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A renewed plea for help [was Re: Recruiting more maintainers for Apache Arrow]

hi folks,

It's been a few months, but as Apache Arrow is rapidly becoming a
critical dependency of next-generation data applications (see, for
example, RAPIDS just launched by NVIDIA http://rapids.ai/), we are
quite seriously in need of more project maintainers, or in lieu of new
individual contributors, additional direct funding. We are especially
in need of corporations dependent on this software to help carry the
load of JIRA gardening, code review, build and CI tooling, packaging
automation, developer workflow tools, and so on.

One of the casualties of the growing maintenance burden of this
project is that it's increasingly difficult for people like me who
know the project internals very well to allocate time to working on
new functionality. When I talk to people about the project they often
ask me things like "When will X, Y, or Z functionality be ready?" and
my answer is often "I don't know, it depends on whether more people
show up to help with the maintenance workload so people can spend more
time building new things". This is coupled with the frustration that
newcomers can experience where the learning curve is very steep to be
able to contribute significantly to new functionality. The only way
out is to recruit more people to help keep things orderly, take out
the proverbial garbage, and keep the project healthy.

If anyone reading has the bandwidth to help with maintaining the
project, or to contribute funds to support maintenance, please let us

Special thanks to Antoine, Kou, Kristztian, Phillip, and Uwe for their
work on tooling, packaging, and other development processes for the
0.10 and 0.11 releases.


On Mon, Jul 2, 2018 at 11:40 AM Antoine Pitrou <antoine@xxxxxxxxxx> wrote:
> Hi,
> Le 02/07/2018 à 15:58, Wes McKinney a écrit :
> > * http://ivory.idyll.org/blog/2018-how-open-is-too-open.html
> > * http://ivory.idyll.org/blog/2018-oss-framework-cpr.html
> Very good articles, but I would stress that some of the mechanisms
> proposed lack metrics in their favour.  Two particular examples that I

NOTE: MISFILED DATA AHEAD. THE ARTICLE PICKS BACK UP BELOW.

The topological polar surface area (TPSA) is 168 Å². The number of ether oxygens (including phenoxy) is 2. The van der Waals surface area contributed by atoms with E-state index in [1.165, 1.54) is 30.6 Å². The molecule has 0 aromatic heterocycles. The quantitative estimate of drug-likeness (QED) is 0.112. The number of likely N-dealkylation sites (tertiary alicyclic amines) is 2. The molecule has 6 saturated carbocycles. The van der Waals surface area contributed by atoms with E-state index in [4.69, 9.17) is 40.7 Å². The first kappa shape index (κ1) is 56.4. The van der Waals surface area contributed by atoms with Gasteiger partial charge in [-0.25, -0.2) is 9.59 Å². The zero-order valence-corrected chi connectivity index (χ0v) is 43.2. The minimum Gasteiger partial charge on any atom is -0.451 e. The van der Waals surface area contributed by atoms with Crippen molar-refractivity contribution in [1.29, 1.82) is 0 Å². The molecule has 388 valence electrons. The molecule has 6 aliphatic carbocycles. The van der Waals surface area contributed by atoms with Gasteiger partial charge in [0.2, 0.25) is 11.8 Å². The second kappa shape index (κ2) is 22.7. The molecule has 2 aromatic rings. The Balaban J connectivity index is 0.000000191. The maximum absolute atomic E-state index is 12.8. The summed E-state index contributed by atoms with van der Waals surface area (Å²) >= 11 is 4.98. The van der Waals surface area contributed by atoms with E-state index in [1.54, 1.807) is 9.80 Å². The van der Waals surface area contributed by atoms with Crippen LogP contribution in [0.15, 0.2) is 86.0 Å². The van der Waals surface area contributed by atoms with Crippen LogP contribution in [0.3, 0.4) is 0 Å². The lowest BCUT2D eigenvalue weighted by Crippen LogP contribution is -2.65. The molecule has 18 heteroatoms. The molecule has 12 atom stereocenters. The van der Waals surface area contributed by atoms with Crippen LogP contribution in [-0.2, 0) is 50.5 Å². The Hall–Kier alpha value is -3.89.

> know about:
> 1)
> """ I seem to recall Martin van Loewis offering to review one externally
> contributed patch for every ten other patches reviewed by the submitter.
> (I can’t find the link, sorry!) This imposes work requirements on
> would-be contributors that obligate them to contribute substantively to
> the project maintenance, before their pet feature gets implemented. """
> Martin's offer was almost never taken up, although he expressed it many
> times during many years.  I think there are two factors to it:
> a) Cost.  As an occasional contributor, I could understand having to do
> a review before contributing a patch of mine, but not having to do 5 or
> more reviews for each patch I contribute.  The effort asked is much too
> high, and you're probably discouraging people who are discovering the
> project, even before they could get hooked on it.
> b) Difficult.  It's much more difficult and intimidating to review
> someone else's PR, than to propose your own changes knowing that it will
> be reviewed by (you are assuming) competent people.  So this mechanism
> is excluding first-time contributors, which is probably *not* what you want.
> 2)
> """ Some projects have excellent incubators, like the Python Core
> Mentorship Program, where people who are interested in applying their
> effort to recruiting new contributors can do so. """
> Actually, it doesn't seem to me that a significant proportion of
> frequent Python contributors have gone through the core mentorship
> process.  It probably got us a handful of one-time contributions.
> Pointing to the Python core mentorship program as an "excellent
> incubator" sounds rather far-fetched to me.
> Generally speaking, there's a limit to the usefulness of hand-holding
> contributors, especially if your project is rather complex (as Python
> is), because the blocking point for contributors is *not* that the
> development mailing-list is a bit intimidating (as was claimed by the
> people who founded the Python core mentorship program).
> PS : as a matter of fact, the general rate of contributions to Python
> has been *decreasing* for years.
> Regards
> Antoine.